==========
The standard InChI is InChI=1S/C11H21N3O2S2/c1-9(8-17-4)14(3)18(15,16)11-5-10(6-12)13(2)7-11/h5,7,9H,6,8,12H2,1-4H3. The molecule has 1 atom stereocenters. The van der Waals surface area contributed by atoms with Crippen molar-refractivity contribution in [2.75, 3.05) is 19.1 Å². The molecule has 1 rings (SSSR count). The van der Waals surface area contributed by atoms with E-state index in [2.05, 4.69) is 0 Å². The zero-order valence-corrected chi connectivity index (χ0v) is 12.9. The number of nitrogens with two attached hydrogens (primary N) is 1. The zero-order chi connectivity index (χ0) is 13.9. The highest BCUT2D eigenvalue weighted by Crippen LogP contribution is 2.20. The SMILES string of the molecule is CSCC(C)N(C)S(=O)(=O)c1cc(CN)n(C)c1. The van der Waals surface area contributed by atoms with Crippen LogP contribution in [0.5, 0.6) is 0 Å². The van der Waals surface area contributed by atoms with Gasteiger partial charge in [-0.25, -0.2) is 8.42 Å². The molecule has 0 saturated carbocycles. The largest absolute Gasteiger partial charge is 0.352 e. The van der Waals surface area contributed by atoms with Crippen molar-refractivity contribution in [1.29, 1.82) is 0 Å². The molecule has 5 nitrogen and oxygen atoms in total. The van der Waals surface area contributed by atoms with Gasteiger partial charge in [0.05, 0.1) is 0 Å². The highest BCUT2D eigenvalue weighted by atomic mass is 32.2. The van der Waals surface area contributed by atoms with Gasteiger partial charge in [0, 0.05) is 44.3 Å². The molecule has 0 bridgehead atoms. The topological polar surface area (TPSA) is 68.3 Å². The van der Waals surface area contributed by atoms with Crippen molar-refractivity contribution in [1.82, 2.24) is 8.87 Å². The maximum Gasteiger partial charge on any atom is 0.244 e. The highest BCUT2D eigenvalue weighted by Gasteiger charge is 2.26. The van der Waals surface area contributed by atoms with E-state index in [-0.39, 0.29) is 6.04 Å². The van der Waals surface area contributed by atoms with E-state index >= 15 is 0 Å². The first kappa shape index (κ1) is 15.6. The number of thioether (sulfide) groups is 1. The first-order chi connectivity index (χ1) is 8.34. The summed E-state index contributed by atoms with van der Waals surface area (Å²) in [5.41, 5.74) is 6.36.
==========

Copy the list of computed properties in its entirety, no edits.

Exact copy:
The standard InChI is InChI=1S/C11H21N3O2S2/c1-9(8-17-4)14(3)18(15,16)11-5-10(6-12)13(2)7-11/h5,7,9H,6,8,12H2,1-4H3. The molecule has 1 atom stereocenters. The van der Waals surface area contributed by atoms with Crippen molar-refractivity contribution in [2.75, 3.05) is 19.1 Å². The molecule has 1 rings (SSSR count). The van der Waals surface area contributed by atoms with E-state index in [2.05, 4.69) is 0 Å². The zero-order valence-corrected chi connectivity index (χ0v) is 12.9. The number of nitrogens with two attached hydrogens (primary N) is 1. The zero-order chi connectivity index (χ0) is 13.9. The highest BCUT2D eigenvalue weighted by Crippen LogP contribution is 2.20. The SMILES string of the molecule is CSCC(C)N(C)S(=O)(=O)c1cc(CN)n(C)c1. The van der Waals surface area contributed by atoms with Crippen LogP contribution in [0.5, 0.6) is 0 Å². The van der Waals surface area contributed by atoms with Gasteiger partial charge in [-0.25, -0.2) is 8.42 Å². The molecule has 0 saturated carbocycles. The largest absolute Gasteiger partial charge is 0.352 e. The van der Waals surface area contributed by atoms with Crippen molar-refractivity contribution in [1.29, 1.82) is 0 Å². The molecule has 5 nitrogen and oxygen atoms in total. The van der Waals surface area contributed by atoms with Gasteiger partial charge in [0.05, 0.1) is 0 Å². The highest BCUT2D eigenvalue weighted by atomic mass is 32.2. The van der Waals surface area contributed by atoms with Gasteiger partial charge in [0, 0.05) is 44.3 Å². The molecule has 0 bridgehead atoms. The topological polar surface area (TPSA) is 68.3 Å². The van der Waals surface area contributed by atoms with Crippen molar-refractivity contribution in [1.82, 2.24) is 8.87 Å². The maximum Gasteiger partial charge on any atom is 0.244 e. The highest BCUT2D eigenvalue weighted by Gasteiger charge is 2.26. The van der Waals surface area contributed by atoms with E-state index in [-0.39, 0.29) is 6.04 Å². The van der Waals surface area contributed by atoms with E-state index >= 15 is 0 Å². The first kappa shape index (κ1) is 15.6. The number of thioether (sulfide) groups is 1. The first-order chi connectivity index (χ1) is 8.34. The summed E-state index contributed by atoms with van der Waals surface area (Å²) in [5.41, 5.74) is 6.36.